Dancer Health

How Turn-in Helps Your Turnout

Deborah Vogel is a neuromuscular educator and director of The Body Series. Here, she works with Mariah Aivazis. Photo by Jim Lafferty

Turnout—the outward rotation of the hips that dancers are constantly striving to improve. Yet few actually have the 180-degree outward rotation that is so idealized. In her 40-plus years of working as a movement analyst, Deborah Vogel has only come across a handful of dancers who have it. "That's structural," she says. "They have a shallow hip socket, so the head of the thighbone can move in a greater range. The rotation at the hip for the general population, though, is 90 degrees—about 45 degrees in each direction."

Although a dancer's range of motion depends on her structure, Vogel says she can still improve her turnout. "They're not going to get to 180. But if they have good muscle balance, they can improve their ability to stand in greater than 90-degree turnout."


By muscle balance, she means having turn-in muscles that are just as strong and pliable as the turnout muscles. "If you have better muscle balance between the inward and outward rotators, everything works better," she says. "You can turn out more effectively."

To help dancers loosen up their inward rotators to increase the usage of their individual turnout, Vogel developed a dynamic stretch using a long stretchy band for feedback. By targeting excessive tightness in the tensor fasciae latae (TFL), the primary turn-in muscle located at the front of the hip, the stretch helps to shift the dancer's pelvis to a more neutral and upright position, allowing her to access her turnout muscles more easily.

First things first, find the TFL

Stand on your left leg with your right in a tendu to the side. Be sure that you're working from your natural turnout. For most people, that means your leg will extend on a diagonal rather than directly to the side.

Place your right hand just outside of, or lateral to, your anterior superior iliac spine (ASIS), the bony projection at the front of your hipbone.

Lift the tendu leg slightly off the floor and turn it in and out. Feel the bump of muscle moving under your right hand. That's your TFL.

Photo by Jim Lafferty; modeled by Mariah Aivazis, courtesy of Broadway Dance Center

Before you stretch, release that muscle

Loosen up the muscle before the stretch. "If you can get a muscle to release its tension, then it will stretch easier," says Vogel.

Roll out your TFL on a foam roller or pinky ball. Roll back and forth and then stop in the most tender area. Wait for approximately 30 seconds or until you feel a release.

Photo by Jim Lafferty; modeled by Mariah Aivazis, courtesy of Broadway Dance Center

It's time to stretch, with some extra feedback

Vogel's variation on the traditional runner's lunge stretch targets the TFL. She suggests using a stretchy band to get more feedback. "One thing I like about the band is that it really helps to bring the pelvis upright and into better alignment more easily," says Vogel. "It helps to remind your body where neutral is."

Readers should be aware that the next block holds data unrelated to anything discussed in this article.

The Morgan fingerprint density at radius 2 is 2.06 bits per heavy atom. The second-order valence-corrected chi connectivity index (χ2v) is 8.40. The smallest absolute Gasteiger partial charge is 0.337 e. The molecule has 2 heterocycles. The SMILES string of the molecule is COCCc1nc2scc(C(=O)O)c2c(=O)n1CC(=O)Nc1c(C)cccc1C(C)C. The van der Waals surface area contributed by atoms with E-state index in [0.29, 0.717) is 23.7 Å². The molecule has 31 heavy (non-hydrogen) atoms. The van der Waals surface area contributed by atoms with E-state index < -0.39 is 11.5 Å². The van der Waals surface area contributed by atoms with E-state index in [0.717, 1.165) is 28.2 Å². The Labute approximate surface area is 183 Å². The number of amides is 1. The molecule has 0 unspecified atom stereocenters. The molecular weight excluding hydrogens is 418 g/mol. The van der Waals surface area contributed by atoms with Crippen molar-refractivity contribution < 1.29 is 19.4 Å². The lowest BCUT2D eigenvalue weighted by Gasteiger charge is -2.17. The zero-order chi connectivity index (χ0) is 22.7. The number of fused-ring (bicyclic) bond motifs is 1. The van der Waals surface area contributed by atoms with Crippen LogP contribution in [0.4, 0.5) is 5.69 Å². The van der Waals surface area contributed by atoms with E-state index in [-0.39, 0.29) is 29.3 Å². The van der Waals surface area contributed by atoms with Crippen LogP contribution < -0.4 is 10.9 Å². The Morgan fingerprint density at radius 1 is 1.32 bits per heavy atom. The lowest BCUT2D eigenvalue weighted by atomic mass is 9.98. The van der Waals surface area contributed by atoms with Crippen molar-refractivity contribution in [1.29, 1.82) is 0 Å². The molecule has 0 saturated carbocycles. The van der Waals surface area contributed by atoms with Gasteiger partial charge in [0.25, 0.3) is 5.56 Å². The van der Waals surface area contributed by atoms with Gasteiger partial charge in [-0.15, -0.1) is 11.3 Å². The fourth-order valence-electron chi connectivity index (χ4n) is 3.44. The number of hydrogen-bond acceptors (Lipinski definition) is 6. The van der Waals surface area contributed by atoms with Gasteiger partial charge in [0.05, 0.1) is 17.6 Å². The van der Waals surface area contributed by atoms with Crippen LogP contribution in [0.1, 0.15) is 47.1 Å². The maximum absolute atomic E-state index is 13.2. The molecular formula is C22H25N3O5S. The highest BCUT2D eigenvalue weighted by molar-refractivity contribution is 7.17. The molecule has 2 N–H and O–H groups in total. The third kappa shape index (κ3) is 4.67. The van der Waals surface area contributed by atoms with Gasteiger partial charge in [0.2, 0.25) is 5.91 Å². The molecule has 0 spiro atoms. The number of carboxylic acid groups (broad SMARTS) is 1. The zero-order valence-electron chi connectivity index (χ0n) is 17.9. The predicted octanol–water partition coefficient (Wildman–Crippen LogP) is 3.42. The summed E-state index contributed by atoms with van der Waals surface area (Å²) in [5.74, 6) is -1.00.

Loop a stretchy band around your left upper thigh just under the glute and securely attach both ends to a chair or barre in front of you.

Go into a lunge with the right leg forward and left knee on the floor. To protect your kneecap, place a folded yoga mat or any soft object underneath your knee. Your legs should make a 90-degree angle. Your pelvis should be slightly in front of the supporting knee, upright and facing forward, not down.

Photo by Jim Lafferty; modeled by Mariah Aivazis, courtesy of Broadway Dance Center

Lean slightly forward. To target the TFL, turn out the bottom leg and the front foot and tuck the pelvis slightly.

Tip: Don't go too far forward into a full lunge. This tilts the pelvis forward so it's facing down. Instead, actively engage the gluteal muscles to draw the pelvis down and back. "It's not going to hurt you, but if you go forward too much, you're missing the stretch," says Vogel.

Bring your left arm up over your head. Lean slightly to the right to increase the stretch. "They may feel it right there where the muscle is, a little bit up in their side or abs or even a little bit down the leg," says Vogel. "If they feel a stretch around that area, whether a bit higher or lower, they're on the right track."

Photo by Jim Lafferty; modeled by Mariah Aivazis, courtesy of Broadway Dance Center

Tip: Keep your hipbones facing forward. Avoid letting the pelvis rotate toward the back leg, especially as you lift your arm and bend to the side.

Give your turnout a rest!

A common misconception is that to improve your turnout, you need to be turned out constantly, whether you're dancing, walking or even at rest. However, Deborah Vogel points out that, over time, if you are constantly contracting your turnout muscles, you will begin to have less-effective outward rotation. Any muscle that is constantly contracted loses some of its tone, making it more difficult to engage. "Imagine keeping your biceps contracted for hours at a time and how fatigued it would get!" she says.

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The Contemporary Competition

"I'm not looking for robots," SuperTrav immediately explained. He gave the dancers shapes, but from there, each was expected to make the choreography his or her own. Everyone got sweaty and exhausted, and after 90 minutes, it was time to perform in groups of three for Nigel, Mary, Vanessa, and Travis.


Allen Genkin

The ballroom babe struggled during hip hop last week, but (naturally) crushed the ballroom choreography. This time around, the judges still couldn't resist Allen's charm, and he got to stay—though, Nigel said, "We need more."

Cole Mills